The Division of Forestry wound up their service in Ninil-chik Monday as a remnant of the Caribou Hills fire burns in the eastern corner of the Kenai National Wildlife Refuge. Forestry also opened Oilwell Road to residents permanently and lifted the air restriction.
"As of 0700 Tuesday morning (Forestry) will transition from a type two team to a type three," said Cheryl Larsen, a fire information officer for the Division of Forestry.
At 55,438 acres, the fire is 76 percent contained, Larsen said. Firefighters will continue to strengthen lines around the perimeter, but will monitor the portion that's in the refuge.
"If the fire were to continue to spread beyond the point that no longer meets the objectives (the refuge) is looking for," Larsen said, "they would bring in a resource management team to evaluate and look at other strategies of dealing with the fire."
Robin West, Kenai National Wildlife Refuge manager, said rather than spend the $1 million to $2 million and risk injury to fight this fire, the refuge will keep an eye on it to make sure it doesn't spread.
"It's grown very slightly, but not to any extent," West said, adding that it's running into areas that were burned in 1996 and 2005. "It also has wet, hardwood fuel types it has to move ahead to pick up steam."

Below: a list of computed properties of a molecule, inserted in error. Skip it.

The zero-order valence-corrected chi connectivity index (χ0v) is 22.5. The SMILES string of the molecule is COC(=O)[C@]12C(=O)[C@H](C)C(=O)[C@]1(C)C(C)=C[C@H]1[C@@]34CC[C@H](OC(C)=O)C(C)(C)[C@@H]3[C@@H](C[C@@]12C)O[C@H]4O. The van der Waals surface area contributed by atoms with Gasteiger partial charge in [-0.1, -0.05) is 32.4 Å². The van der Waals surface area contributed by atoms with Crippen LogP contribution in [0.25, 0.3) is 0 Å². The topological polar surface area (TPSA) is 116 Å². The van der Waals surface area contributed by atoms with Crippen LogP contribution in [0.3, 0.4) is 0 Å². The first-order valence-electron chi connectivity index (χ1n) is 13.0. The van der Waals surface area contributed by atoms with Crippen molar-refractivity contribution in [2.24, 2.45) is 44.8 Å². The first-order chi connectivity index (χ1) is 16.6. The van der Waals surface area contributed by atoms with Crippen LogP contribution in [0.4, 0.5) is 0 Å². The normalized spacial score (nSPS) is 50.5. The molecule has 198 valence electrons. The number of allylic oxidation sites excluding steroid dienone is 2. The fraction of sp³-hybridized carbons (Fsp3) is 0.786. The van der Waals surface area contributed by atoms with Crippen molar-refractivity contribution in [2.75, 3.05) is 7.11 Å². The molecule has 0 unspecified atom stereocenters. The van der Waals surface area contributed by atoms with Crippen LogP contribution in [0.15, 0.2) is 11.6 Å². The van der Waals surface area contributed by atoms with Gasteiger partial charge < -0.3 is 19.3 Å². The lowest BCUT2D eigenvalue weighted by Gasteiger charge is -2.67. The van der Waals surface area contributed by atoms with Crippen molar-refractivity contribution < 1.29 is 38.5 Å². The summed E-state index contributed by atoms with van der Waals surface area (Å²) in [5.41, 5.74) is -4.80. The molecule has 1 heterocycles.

While the fire may have been destructive in the Caribou Hills area, West said it clears away bark beetle kill and promotes regrowth.
"If it continues to be dry and cool, we'll see little flare ups (in) the weeks ahead I'm sure," he said.
Although the Kenai Peninsula saw rain on Sunday, Larsen warns people to be careful this Wednesday. Fireworks are prohibited on the Kenai Peninsula, she said, and with the fire danger high on the peninsula, even those shot over water pose a considerable threat.
"The most important thing is prevention," Larsen said.
Gary Hale, fire marshal with Central Emergency Services in Soldotna, said even though fireworks can be had in Houston, they are prohibited everywhere in the Kenai Peninsula Borough and the potential for a grass fire due to fireworks is high.
"When (fireworks) go off, they have a high heat release," Hale said. "The spark from grinding a shovel does not compare to the amount of heat fireworks generate once they're ignited."
Jessica Cejnar can be reached at firstname.lastname@example.org.
Peninsula Clarion © 2016. All Rights Reserved. | Contact Us